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Distance Learning Reimagined

Warwick Business School’s Dot Powell, Pietro Micheli, and Tim Wray discuss what the past few months have shown about remote learning—what’s effective and how organizations and individuals can benefit

 

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As organizations recover and rebuild after the COVID-19 crisis, executive education will have a key role to play in strengthening leadership capacity—enabling individuals and organizations to thrive in a significantly changed present and a rapidly changing future.

“Openness to change and the idea of being more flexible,” is key to what is taught, says Pietro Micheli, Professor of Business Performance and Innovation at Warwick Business School (WBS). “The idea of keeping some doors open, even though they are not contributing to your business; the idea of having a backup plan, building scenarios. This will be at the core of our programs,” he adds. These were difficult lessons to get across in relatively stable pre-pandemic times, now however, as Micheli notes, “people remember this catastrophic event. We don't need to quote past examples—people understand.”

Openness to change will be of equal importance in the delivery of executive education, and central to this will be greater use of online and remote access. “The lockdown has given us a massive social experiment that has suggested that you can do an awful lot more online than we ever thought possible,” observes Tim Wray, Professor of Practice and Director of Executive Education at WBS. While online and distance learning have been a part of the offering from many business schools, for some years, recent months has resulted in an unprecedented uptick in demand.

Warwick Business School is a pioneer in online executive education, with its Distance Learning MBA ranked the best in the world by the Financial Times, highly experienced delivery capability from in-house platform my.wbs, and an expanding online executive education portfolio.

To provide some context Dot Powell, Director of Teaching and Learning Enhancement at WBS, describes how the school has embraced even greater online delivery in recent months and how, moving forward, its approach is changing. “In the April to July term, just past, we went fully online with all executive programs and our executive MBA. That meant live synchronous delivery—not just people reading material online and reacting—it meant that people had real-time interactions with their tutor, had interactions with each other, did group work, and also picked up some asynchronous recorded content. As much as possible, we tried to mimic what we might have done in a face-to-face environment, but fully online.”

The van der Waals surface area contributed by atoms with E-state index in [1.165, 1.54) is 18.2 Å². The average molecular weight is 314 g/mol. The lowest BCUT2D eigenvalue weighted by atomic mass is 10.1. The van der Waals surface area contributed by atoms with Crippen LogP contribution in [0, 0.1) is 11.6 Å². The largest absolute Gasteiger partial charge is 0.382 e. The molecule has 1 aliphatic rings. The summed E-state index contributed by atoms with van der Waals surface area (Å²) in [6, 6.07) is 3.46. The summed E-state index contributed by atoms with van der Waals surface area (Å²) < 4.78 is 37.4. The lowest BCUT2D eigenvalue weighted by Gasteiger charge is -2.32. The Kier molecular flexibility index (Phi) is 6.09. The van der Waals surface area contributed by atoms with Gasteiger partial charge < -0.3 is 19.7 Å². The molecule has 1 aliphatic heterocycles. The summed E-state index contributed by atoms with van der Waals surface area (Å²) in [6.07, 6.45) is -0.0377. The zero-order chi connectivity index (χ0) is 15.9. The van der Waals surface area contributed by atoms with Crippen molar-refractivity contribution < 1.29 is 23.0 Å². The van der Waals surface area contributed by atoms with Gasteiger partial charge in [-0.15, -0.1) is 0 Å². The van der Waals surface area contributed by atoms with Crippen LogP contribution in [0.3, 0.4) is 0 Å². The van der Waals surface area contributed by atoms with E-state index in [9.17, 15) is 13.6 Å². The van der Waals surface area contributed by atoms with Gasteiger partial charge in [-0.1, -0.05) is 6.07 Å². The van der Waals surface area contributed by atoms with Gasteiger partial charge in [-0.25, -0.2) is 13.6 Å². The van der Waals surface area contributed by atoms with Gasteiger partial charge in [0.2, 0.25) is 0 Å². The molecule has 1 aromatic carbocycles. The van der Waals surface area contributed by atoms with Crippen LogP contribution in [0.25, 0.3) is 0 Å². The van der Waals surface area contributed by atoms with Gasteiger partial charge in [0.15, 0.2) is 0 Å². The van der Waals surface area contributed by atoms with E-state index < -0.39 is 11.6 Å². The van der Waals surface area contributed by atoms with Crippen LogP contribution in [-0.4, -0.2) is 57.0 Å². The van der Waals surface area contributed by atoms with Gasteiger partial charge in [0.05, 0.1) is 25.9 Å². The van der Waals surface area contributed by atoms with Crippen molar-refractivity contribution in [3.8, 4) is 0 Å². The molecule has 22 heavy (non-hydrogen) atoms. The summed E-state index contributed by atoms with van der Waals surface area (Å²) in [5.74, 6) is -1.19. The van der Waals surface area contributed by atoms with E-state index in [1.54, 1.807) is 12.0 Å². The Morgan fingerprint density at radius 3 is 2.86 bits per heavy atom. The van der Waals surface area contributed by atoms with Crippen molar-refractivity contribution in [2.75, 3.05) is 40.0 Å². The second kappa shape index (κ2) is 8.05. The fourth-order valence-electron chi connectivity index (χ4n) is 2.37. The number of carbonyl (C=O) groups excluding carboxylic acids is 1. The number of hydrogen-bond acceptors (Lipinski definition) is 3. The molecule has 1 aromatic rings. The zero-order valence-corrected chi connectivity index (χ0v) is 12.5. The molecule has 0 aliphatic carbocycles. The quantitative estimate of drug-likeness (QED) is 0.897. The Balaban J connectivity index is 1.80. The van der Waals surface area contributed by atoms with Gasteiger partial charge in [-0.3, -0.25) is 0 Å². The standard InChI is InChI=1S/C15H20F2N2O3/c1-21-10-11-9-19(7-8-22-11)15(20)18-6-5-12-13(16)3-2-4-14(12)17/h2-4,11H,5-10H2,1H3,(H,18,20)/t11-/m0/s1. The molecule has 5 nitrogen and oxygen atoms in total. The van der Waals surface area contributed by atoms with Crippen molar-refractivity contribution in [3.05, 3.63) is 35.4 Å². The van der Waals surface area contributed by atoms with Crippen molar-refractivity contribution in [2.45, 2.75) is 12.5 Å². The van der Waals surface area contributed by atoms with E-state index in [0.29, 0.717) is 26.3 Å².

Although the feedback was very positive and this approach really did offer much of the energy and immediacy of the classroom experience, from September onward a new, hybrid approach is being introduced. This will be a mix of both fully online sessions and classroom sessions where some participants will join remotely. As Powell explains, “There are still students who don't feel confident about joining us face-to-face, or they can't physically do it because of restrictions with travel. So, we are now doing ‘consecutive delivery’, where we have a group of students in the classroom and then remote students joining using Microsoft Teams.”

Each of these two methods of online delivery involve significant interaction. The Distance Learning MBA program, of which Micheli is the course director, is more about ‘self-paced’ learning. The Distance Learning MBA, which has been run online since the early 2000s, is delivered 80% online as asynchronous self-paced learning. With a 20% element of taught sessions and social learning delivered face-to-face.

Participants greatly appreciate the face-to-face, residential, part of this course, and while this has been curtailed during the pandemic it will remain a crucial element in future; not least because of the networking opportunities it provides. “A good part of the value of doing an MBA, and to some extent an executive program, is in meeting people and networking,” says Micheli. “However, one thing that we have learned is the fact that we can be even more intentional in our decisions over what is synchronous, what is asynchronous, what is online and what is in presence. The lockdown has given us a much better understanding of how we can use time more wisely.”